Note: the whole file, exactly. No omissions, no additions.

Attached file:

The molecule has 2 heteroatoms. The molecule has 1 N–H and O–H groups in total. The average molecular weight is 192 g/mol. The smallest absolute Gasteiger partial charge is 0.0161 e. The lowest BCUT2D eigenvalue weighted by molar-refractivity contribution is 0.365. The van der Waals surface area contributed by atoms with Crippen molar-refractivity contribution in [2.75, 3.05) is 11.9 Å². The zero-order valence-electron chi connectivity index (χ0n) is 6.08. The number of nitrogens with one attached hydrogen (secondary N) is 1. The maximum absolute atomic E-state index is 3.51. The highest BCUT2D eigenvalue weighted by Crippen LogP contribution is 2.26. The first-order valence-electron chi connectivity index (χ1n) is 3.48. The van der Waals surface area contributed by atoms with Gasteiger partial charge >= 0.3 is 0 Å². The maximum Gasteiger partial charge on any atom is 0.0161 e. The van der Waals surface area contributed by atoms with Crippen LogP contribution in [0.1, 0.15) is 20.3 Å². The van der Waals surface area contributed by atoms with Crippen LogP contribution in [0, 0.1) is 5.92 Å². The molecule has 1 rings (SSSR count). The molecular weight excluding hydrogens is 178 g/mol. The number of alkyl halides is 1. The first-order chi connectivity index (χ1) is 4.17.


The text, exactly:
The molecule has 2 heteroatoms. The molecule has 1 N–H and O–H groups in total. The average molecular weight is 192 g/mol. The smallest absolute Gasteiger partial charge is 0.0161 e. The lowest BCUT2D eigenvalue weighted by molar-refractivity contribution is 0.365. The van der Waals surface area contributed by atoms with Crippen molar-refractivity contribution in [2.75, 3.05) is 11.9 Å². The zero-order valence-electron chi connectivity index (χ0n) is 6.08. The number of nitrogens with one attached hydrogen (secondary N) is 1. The maximum absolute atomic E-state index is 3.51. The highest BCUT2D eigenvalue weighted by Crippen LogP contribution is 2.26. The first-order valence-electron chi connectivity index (χ1n) is 3.48. The van der Waals surface area contributed by atoms with Gasteiger partial charge >= 0.3 is 0 Å². The maximum Gasteiger partial charge on any atom is 0.0161 e. The van der Waals surface area contributed by atoms with Crippen LogP contribution in [0.1, 0.15) is 20.3 Å². The van der Waals surface area contributed by atoms with Crippen LogP contribution in [0, 0.1) is 5.92 Å². The molecule has 1 rings (SSSR count). The molecular weight excluding hydrogens is 178 g/mol. The number of alkyl halides is 1. The first-order chi connectivity index (χ1) is 4.17.